In this interview from 2012, The Netherlands’ most celebrated pedagogue (and Janine Jansen’s teacher) tells us about her approach
How did you become a violin pedagogue?
I started teaching when I was twelve years old. I never considered myself to be anything more than a mid-level player, but I have always had a natural sort of authority and ability to express musical opinions. What is more wonderful than enabling someone to perform without technical or psychological difficulties? I travelled far and wide to observe lessons by Ilona Fehér, Max Rostal, Pierre Amoyal, Dorothy DeLay and Herman Krebbers, and taught alongside Mimi Zweig as I created my own methods.
What interests you most about teaching?
To those who love teaching, open strings are just as interesting as a Brahms sonata. Without the first, the second makes absolutely no sense. It is more of a challenge to get a weak student to play at an acceptable level than to help a very good student become great. The intellectual and emotional challenge in teaching is how to unlock the best of what lies within each student. Good teachers do not give something to the student: they find ways of getting that something out. I’m always curious to discover what each young person has to offer. I am most proud of the students I have worked with who started out with little and grew, such as a student who could barely sing, let alone play in tune, who developed into a fine quartet player. We tend to focus too much on predicting what a child might achieve in the future, instead of looking closely at their mindset and ability in the here and now.
What’s your approach to repertoire?
I am always looking for new pieces – undiscovered gems to bring to life – and spend a great deal of time rummaging in music stores. Playing a wide range of repertoire is important for students at all ages and levels. When I assign a piece to a student, I have a particular purpose in mind: for example, developing vibrato or the ability to tackle a complicated composition, or expanding left-hand technique, or memorisation and so on. I often assign the same piece to several students but for different reasons. I tailor my whole approach to teaching to suit each student individually.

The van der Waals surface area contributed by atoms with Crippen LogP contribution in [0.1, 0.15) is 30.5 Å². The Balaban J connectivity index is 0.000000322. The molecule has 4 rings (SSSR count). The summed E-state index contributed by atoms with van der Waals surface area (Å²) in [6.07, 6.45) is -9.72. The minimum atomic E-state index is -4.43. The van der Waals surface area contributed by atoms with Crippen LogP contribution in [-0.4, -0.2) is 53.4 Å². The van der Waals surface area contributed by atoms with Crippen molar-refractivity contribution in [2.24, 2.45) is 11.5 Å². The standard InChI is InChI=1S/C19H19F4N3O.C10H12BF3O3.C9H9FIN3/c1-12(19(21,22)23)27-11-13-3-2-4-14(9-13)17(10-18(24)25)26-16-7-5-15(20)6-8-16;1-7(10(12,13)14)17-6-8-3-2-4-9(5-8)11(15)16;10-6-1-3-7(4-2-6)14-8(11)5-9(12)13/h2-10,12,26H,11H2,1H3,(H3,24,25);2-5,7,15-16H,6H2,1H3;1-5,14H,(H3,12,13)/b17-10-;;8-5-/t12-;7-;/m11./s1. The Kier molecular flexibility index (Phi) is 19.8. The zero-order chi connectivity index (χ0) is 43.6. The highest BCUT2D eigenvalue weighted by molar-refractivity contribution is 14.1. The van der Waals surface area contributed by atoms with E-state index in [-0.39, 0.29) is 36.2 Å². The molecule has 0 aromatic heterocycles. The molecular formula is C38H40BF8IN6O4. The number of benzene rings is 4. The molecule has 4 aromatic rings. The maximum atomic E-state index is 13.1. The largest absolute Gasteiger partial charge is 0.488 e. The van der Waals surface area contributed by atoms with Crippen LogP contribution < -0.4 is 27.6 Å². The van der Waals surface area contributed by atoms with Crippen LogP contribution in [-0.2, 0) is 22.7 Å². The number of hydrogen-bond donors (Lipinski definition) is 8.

What advice do you give to pupils who enter competitions?
Competitions are good for training purposes. They make a student focus on certain repertoire and performing it within a comparatively short period of time. It is important for them to realise that if they win, they do not play any better than they did the day before, and conversely, if they lose, they don’t play any worse. The key is for students to be super-prepared and focused on their own preparation, progress and joy of performing.
Do you have any insights into working with teenagers?
Teenagers have many pressures from school and the outside world, and musical performance is like a sport, with as many demands. A teenager who plays at an adequate level can be even more challenged by a combination of solo repertoire, group performance and chamber music. Within my student violin and cello ensemble, the Fancy Fiddlers, players switch between first and second violin and all of my students have to learn how to play the viola.
How do you nurture and protect highly talented players (such as your former student Janine Jansen)?
My philosophy of teaching is quite simple: consider the individual player in terms of capacity and musical needs, and grow from there. If you are faithful to that approach everything seems to fall into place, whether you are dealing with the greatest talent or an average student. But what is average? Some youngsters peak at ten, some burn out in their mid-teens and others take much longer to mature. It seems as if many good players reach the same level by the age of 25, with only a few exceptional players leading the way.
INTERVIEW AND TRANSLATION BY HEATHER KURZBAUER